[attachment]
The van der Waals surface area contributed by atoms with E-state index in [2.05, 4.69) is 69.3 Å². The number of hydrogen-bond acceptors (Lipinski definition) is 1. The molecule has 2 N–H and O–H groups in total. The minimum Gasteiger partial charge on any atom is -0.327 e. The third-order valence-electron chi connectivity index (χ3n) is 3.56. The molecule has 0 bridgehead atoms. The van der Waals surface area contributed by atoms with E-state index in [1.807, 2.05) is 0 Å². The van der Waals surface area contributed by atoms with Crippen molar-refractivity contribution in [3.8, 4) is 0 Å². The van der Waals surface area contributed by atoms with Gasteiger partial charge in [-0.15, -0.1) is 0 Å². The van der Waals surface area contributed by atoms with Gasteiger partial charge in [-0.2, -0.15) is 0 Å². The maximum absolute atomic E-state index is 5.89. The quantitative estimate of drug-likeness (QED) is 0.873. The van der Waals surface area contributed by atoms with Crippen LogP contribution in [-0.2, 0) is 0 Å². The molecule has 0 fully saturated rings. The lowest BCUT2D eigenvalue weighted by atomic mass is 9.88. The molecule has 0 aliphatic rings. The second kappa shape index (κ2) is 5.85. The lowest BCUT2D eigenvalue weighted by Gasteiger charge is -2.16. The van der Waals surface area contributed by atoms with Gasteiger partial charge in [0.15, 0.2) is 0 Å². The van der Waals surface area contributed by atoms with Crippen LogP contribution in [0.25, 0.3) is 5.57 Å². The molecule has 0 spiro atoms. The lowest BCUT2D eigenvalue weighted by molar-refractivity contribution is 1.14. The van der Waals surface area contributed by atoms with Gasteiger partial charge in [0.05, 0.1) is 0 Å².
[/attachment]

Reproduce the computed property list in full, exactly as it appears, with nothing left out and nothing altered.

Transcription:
The van der Waals surface area contributed by atoms with E-state index in [2.05, 4.69) is 69.3 Å². The number of hydrogen-bond acceptors (Lipinski definition) is 1. The molecule has 2 N–H and O–H groups in total. The minimum Gasteiger partial charge on any atom is -0.327 e. The third-order valence-electron chi connectivity index (χ3n) is 3.56. The molecule has 0 bridgehead atoms. The van der Waals surface area contributed by atoms with E-state index in [1.807, 2.05) is 0 Å². The van der Waals surface area contributed by atoms with Crippen molar-refractivity contribution in [3.8, 4) is 0 Å². The van der Waals surface area contributed by atoms with Gasteiger partial charge in [-0.15, -0.1) is 0 Å². The van der Waals surface area contributed by atoms with Gasteiger partial charge in [-0.2, -0.15) is 0 Å². The maximum absolute atomic E-state index is 5.89. The quantitative estimate of drug-likeness (QED) is 0.873. The van der Waals surface area contributed by atoms with Crippen LogP contribution in [-0.2, 0) is 0 Å². The molecule has 0 fully saturated rings. The lowest BCUT2D eigenvalue weighted by atomic mass is 9.88. The molecule has 0 aliphatic rings. The second kappa shape index (κ2) is 5.85. The lowest BCUT2D eigenvalue weighted by Gasteiger charge is -2.16. The van der Waals surface area contributed by atoms with Gasteiger partial charge in [0.15, 0.2) is 0 Å². The van der Waals surface area contributed by atoms with Crippen LogP contribution in [0.25, 0.3) is 5.57 Å². The molecule has 0 spiro atoms. The lowest BCUT2D eigenvalue weighted by molar-refractivity contribution is 1.14. The van der Waals surface area contributed by atoms with Gasteiger partial charge in [0.05, 0.1) is 0 Å².